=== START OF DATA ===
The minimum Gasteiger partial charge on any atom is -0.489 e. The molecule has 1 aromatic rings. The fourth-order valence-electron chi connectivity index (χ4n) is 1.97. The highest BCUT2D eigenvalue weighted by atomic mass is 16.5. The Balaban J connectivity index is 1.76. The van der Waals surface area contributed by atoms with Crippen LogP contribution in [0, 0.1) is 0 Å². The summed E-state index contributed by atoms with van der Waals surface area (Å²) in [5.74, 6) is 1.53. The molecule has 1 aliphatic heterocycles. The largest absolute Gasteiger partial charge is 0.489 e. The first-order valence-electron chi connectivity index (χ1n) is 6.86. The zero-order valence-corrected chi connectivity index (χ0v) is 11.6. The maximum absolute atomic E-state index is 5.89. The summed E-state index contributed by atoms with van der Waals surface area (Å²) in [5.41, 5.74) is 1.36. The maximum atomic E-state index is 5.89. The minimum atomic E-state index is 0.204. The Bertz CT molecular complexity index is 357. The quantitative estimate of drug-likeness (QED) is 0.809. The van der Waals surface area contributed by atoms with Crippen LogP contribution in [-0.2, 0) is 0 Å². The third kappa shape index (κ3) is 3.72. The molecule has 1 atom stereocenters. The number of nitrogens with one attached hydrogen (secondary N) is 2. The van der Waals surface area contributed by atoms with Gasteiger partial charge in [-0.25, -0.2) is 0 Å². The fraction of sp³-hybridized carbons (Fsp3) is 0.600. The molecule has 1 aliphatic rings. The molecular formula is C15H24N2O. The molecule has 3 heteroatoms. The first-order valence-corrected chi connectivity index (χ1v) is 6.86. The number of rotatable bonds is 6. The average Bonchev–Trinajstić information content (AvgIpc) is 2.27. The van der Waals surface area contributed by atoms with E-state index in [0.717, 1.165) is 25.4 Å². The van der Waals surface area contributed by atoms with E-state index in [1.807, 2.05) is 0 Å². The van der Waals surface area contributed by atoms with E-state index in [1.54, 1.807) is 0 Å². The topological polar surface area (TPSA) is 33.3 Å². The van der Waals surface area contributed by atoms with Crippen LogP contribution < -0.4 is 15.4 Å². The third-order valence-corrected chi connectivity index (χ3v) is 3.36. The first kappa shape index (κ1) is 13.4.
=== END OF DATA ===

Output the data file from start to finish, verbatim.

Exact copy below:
The minimum Gasteiger partial charge on any atom is -0.489 e. The molecule has 1 aromatic rings. The fourth-order valence-electron chi connectivity index (χ4n) is 1.97. The highest BCUT2D eigenvalue weighted by atomic mass is 16.5. The Balaban J connectivity index is 1.76. The van der Waals surface area contributed by atoms with Crippen LogP contribution in [0, 0.1) is 0 Å². The summed E-state index contributed by atoms with van der Waals surface area (Å²) in [5.74, 6) is 1.53. The molecule has 1 aliphatic heterocycles. The largest absolute Gasteiger partial charge is 0.489 e. The first-order valence-electron chi connectivity index (χ1n) is 6.86. The zero-order valence-corrected chi connectivity index (χ0v) is 11.6. The maximum absolute atomic E-state index is 5.89. The summed E-state index contributed by atoms with van der Waals surface area (Å²) in [5.41, 5.74) is 1.36. The maximum atomic E-state index is 5.89. The minimum atomic E-state index is 0.204. The Bertz CT molecular complexity index is 357. The quantitative estimate of drug-likeness (QED) is 0.809. The van der Waals surface area contributed by atoms with Crippen LogP contribution in [-0.2, 0) is 0 Å². The third kappa shape index (κ3) is 3.72. The molecule has 1 atom stereocenters. The number of nitrogens with one attached hydrogen (secondary N) is 2. The van der Waals surface area contributed by atoms with Gasteiger partial charge in [-0.25, -0.2) is 0 Å². The fraction of sp³-hybridized carbons (Fsp3) is 0.600. The molecule has 1 aliphatic rings. The molecular formula is C15H24N2O. The molecule has 3 heteroatoms. The first-order valence-corrected chi connectivity index (χ1v) is 6.86. The number of rotatable bonds is 6. The average Bonchev–Trinajstić information content (AvgIpc) is 2.27. The van der Waals surface area contributed by atoms with E-state index in [0.717, 1.165) is 25.4 Å². The van der Waals surface area contributed by atoms with E-state index in [1.807, 2.05) is 0 Å². The van der Waals surface area contributed by atoms with E-state index in [1.54, 1.807) is 0 Å². The topological polar surface area (TPSA) is 33.3 Å². The van der Waals surface area contributed by atoms with Crippen LogP contribution < -0.4 is 15.4 Å². The third-order valence-corrected chi connectivity index (χ3v) is 3.36. The first kappa shape index (κ1) is 13.4.